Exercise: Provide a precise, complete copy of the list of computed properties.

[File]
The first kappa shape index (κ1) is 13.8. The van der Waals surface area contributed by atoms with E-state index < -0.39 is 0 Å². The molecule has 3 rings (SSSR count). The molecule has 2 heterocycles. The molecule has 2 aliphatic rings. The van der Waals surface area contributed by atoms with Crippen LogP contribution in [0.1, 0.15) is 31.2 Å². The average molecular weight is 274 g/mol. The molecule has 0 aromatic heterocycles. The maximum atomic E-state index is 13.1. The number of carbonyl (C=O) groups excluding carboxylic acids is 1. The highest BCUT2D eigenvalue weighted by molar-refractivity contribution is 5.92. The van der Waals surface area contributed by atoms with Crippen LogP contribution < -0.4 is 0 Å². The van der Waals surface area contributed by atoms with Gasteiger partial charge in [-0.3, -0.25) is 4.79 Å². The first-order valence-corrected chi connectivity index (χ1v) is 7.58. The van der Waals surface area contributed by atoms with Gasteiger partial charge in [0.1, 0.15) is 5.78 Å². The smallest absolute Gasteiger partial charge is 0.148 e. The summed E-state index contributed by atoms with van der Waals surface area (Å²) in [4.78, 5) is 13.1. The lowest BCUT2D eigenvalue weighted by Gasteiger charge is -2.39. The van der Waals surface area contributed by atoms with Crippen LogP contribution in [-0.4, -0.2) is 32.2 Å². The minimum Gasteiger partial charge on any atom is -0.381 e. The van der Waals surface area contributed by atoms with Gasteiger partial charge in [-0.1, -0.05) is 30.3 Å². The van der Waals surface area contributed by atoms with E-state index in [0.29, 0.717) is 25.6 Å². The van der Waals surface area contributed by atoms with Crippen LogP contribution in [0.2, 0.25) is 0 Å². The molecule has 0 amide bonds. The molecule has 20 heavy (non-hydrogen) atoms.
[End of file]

The first kappa shape index (κ1) is 13.8. The van der Waals surface area contributed by atoms with E-state index < -0.39 is 0 Å². The molecule has 3 rings (SSSR count). The molecule has 2 heterocycles. The molecule has 2 aliphatic rings. The van der Waals surface area contributed by atoms with Crippen LogP contribution in [0.1, 0.15) is 31.2 Å². The average molecular weight is 274 g/mol. The molecule has 0 aromatic heterocycles. The maximum atomic E-state index is 13.1. The number of carbonyl (C=O) groups excluding carboxylic acids is 1. The highest BCUT2D eigenvalue weighted by molar-refractivity contribution is 5.92. The van der Waals surface area contributed by atoms with Crippen LogP contribution < -0.4 is 0 Å². The van der Waals surface area contributed by atoms with Gasteiger partial charge in [-0.3, -0.25) is 4.79 Å². The first-order valence-corrected chi connectivity index (χ1v) is 7.58. The van der Waals surface area contributed by atoms with Gasteiger partial charge in [0.1, 0.15) is 5.78 Å². The smallest absolute Gasteiger partial charge is 0.148 e. The summed E-state index contributed by atoms with van der Waals surface area (Å²) in [4.78, 5) is 13.1. The lowest BCUT2D eigenvalue weighted by Gasteiger charge is -2.39. The van der Waals surface area contributed by atoms with Crippen LogP contribution in [-0.4, -0.2) is 32.2 Å². The minimum Gasteiger partial charge on any atom is -0.381 e. The van der Waals surface area contributed by atoms with Gasteiger partial charge in [-0.1, -0.05) is 30.3 Å². The van der Waals surface area contributed by atoms with E-state index in [0.29, 0.717) is 25.6 Å². The van der Waals surface area contributed by atoms with Crippen LogP contribution in [0.2, 0.25) is 0 Å². The molecule has 0 amide bonds. The molecule has 20 heavy (non-hydrogen) atoms.